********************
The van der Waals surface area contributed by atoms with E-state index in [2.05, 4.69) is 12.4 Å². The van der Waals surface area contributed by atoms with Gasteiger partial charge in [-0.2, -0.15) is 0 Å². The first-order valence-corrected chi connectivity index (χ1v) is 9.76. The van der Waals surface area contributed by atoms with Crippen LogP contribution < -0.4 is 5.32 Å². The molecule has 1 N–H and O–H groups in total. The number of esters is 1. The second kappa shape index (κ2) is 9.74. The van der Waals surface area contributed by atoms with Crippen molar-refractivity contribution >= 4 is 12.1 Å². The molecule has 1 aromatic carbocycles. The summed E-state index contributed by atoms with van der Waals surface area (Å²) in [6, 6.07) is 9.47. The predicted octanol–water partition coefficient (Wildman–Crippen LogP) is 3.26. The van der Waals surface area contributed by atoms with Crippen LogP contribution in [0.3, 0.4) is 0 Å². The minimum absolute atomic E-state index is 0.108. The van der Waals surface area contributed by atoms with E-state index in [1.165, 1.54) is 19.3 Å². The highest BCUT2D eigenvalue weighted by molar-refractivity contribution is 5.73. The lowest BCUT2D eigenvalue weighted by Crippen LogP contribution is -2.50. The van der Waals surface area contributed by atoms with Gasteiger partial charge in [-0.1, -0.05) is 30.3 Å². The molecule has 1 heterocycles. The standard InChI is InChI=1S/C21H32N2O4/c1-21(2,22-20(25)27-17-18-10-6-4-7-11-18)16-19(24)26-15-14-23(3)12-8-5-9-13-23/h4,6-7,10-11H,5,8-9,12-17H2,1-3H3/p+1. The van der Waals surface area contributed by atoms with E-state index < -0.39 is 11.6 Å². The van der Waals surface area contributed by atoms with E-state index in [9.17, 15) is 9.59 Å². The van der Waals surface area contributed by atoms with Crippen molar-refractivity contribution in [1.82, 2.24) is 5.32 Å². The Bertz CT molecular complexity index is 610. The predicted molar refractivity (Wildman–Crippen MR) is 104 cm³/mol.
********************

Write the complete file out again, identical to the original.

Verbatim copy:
The van der Waals surface area contributed by atoms with E-state index in [2.05, 4.69) is 12.4 Å². The van der Waals surface area contributed by atoms with Gasteiger partial charge in [-0.2, -0.15) is 0 Å². The first-order valence-corrected chi connectivity index (χ1v) is 9.76. The van der Waals surface area contributed by atoms with Crippen LogP contribution < -0.4 is 5.32 Å². The molecule has 1 N–H and O–H groups in total. The number of esters is 1. The second kappa shape index (κ2) is 9.74. The van der Waals surface area contributed by atoms with Crippen molar-refractivity contribution >= 4 is 12.1 Å². The molecule has 1 aromatic carbocycles. The summed E-state index contributed by atoms with van der Waals surface area (Å²) in [6, 6.07) is 9.47. The predicted octanol–water partition coefficient (Wildman–Crippen LogP) is 3.26. The van der Waals surface area contributed by atoms with Crippen LogP contribution in [0.3, 0.4) is 0 Å². The minimum absolute atomic E-state index is 0.108. The van der Waals surface area contributed by atoms with E-state index in [1.165, 1.54) is 19.3 Å². The highest BCUT2D eigenvalue weighted by molar-refractivity contribution is 5.73. The lowest BCUT2D eigenvalue weighted by Crippen LogP contribution is -2.50. The van der Waals surface area contributed by atoms with Gasteiger partial charge in [-0.1, -0.05) is 30.3 Å². The molecule has 1 heterocycles. The standard InChI is InChI=1S/C21H32N2O4/c1-21(2,22-20(25)27-17-18-10-6-4-7-11-18)16-19(24)26-15-14-23(3)12-8-5-9-13-23/h4,6-7,10-11H,5,8-9,12-17H2,1-3H3/p+1. The van der Waals surface area contributed by atoms with E-state index < -0.39 is 11.6 Å². The van der Waals surface area contributed by atoms with E-state index in [9.17, 15) is 9.59 Å². The van der Waals surface area contributed by atoms with Crippen molar-refractivity contribution in [1.82, 2.24) is 5.32 Å². The Bertz CT molecular complexity index is 610. The predicted molar refractivity (Wildman–Crippen MR) is 104 cm³/mol.